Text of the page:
Matias Duarte: Just to be clear, this divide is not a new divide. This is the same divide that happens every time you upgrade. When you had an Android 2.0 device, and then you had an Android 3.0 platform, you had that exact same divide.
Q: I was just curious if that divide is continuing on 4 because if we’re bringing the operating systems together I was curious if the applications themselves would be brought together as well so there would be no divide between the tablet and phone.
Matias Duarte: All of our applications have been upgraded and we expect all developers are going to upgrade their applications as well because they want access to all the latest and greatest.
Gabe Cohen: We largely maintain backwards compatibility. We don’t want people who go and buy that device to have a limit of applications available on day one. So we do try to maintain backwards compatibility but we extend things, we deprecate things that no longer make sense…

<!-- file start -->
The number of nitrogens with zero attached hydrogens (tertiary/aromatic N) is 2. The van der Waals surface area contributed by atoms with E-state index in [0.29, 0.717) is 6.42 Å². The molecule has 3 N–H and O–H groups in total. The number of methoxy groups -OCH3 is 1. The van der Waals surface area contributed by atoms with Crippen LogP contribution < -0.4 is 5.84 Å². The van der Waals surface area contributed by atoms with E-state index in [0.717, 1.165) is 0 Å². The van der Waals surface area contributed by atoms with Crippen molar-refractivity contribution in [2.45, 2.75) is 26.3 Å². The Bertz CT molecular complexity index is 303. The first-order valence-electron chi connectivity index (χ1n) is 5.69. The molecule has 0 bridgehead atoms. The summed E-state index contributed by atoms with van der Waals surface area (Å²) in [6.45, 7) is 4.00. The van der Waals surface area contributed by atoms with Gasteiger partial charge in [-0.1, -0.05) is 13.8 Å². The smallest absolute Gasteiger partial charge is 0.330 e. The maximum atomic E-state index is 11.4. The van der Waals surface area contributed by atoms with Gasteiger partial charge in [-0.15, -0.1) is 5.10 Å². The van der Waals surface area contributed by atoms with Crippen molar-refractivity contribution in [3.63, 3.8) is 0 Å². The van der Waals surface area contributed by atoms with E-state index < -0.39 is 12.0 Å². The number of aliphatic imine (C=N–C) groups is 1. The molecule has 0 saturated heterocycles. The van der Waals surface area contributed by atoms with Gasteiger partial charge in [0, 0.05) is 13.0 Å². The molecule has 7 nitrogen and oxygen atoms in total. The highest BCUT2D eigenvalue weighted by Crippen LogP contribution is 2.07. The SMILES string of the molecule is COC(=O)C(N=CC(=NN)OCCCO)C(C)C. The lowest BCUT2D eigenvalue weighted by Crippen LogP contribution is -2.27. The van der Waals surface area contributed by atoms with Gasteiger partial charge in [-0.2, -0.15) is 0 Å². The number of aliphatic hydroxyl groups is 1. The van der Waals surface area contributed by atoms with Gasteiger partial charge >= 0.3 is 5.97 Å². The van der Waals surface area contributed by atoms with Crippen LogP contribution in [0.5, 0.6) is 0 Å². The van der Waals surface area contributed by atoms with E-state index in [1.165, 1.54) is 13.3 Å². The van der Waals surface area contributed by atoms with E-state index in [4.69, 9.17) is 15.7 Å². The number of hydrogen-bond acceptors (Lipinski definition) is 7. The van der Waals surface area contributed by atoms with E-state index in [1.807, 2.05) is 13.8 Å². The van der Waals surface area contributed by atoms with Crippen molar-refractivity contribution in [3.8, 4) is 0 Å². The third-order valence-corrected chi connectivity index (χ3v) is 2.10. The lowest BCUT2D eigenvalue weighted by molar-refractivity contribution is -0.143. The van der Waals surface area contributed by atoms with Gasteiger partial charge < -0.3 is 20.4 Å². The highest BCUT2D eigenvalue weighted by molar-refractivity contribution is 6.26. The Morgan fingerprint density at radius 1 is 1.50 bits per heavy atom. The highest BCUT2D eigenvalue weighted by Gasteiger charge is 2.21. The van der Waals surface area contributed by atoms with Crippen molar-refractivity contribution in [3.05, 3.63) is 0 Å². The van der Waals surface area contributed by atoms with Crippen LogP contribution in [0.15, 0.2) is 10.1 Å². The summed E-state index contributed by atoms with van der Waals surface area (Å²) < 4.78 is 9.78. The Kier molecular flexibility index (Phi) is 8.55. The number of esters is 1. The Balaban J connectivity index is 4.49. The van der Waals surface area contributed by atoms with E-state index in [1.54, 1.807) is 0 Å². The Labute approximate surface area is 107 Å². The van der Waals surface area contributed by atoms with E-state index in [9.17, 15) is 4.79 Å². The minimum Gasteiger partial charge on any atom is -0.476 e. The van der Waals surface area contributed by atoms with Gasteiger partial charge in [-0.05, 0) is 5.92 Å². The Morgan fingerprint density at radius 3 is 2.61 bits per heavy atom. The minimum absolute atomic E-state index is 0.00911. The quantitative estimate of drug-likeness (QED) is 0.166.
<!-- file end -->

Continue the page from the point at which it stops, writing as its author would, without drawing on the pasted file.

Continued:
Matias Duarte: And to be clear the divide is really about the tablet versus the phone it’s not, you know, a question about backwards compatibility, it’s the platform.
Q: I just saw you using the voice input in the messenger, but can you do it in an email, in the notes?
Gabe Cohen: It literally works anywhere someone put an input field into their application.
Q: Does this voice input work with instant translation?
Matias Duarte: You could write that!
Q: I could write that!
Hugo Barra: That’s not a feature of our input framework specifically, but that sort of thing can happen…
Matias Duarte: You could create an IME, a third party could create an IME [Input Method Manager] that does that translation.
Hugo Barra: So we have open translate APIs, we have open speech / text APIs – they’re available on the device, and the IMEs of the keyboards are fully customizable.
Matias Duarte: Those are also open, so that’s just like an application, so you could do that if you want.
Q: I think everyone today is looking to see more integration of the Google+ [what can you tell us about that?]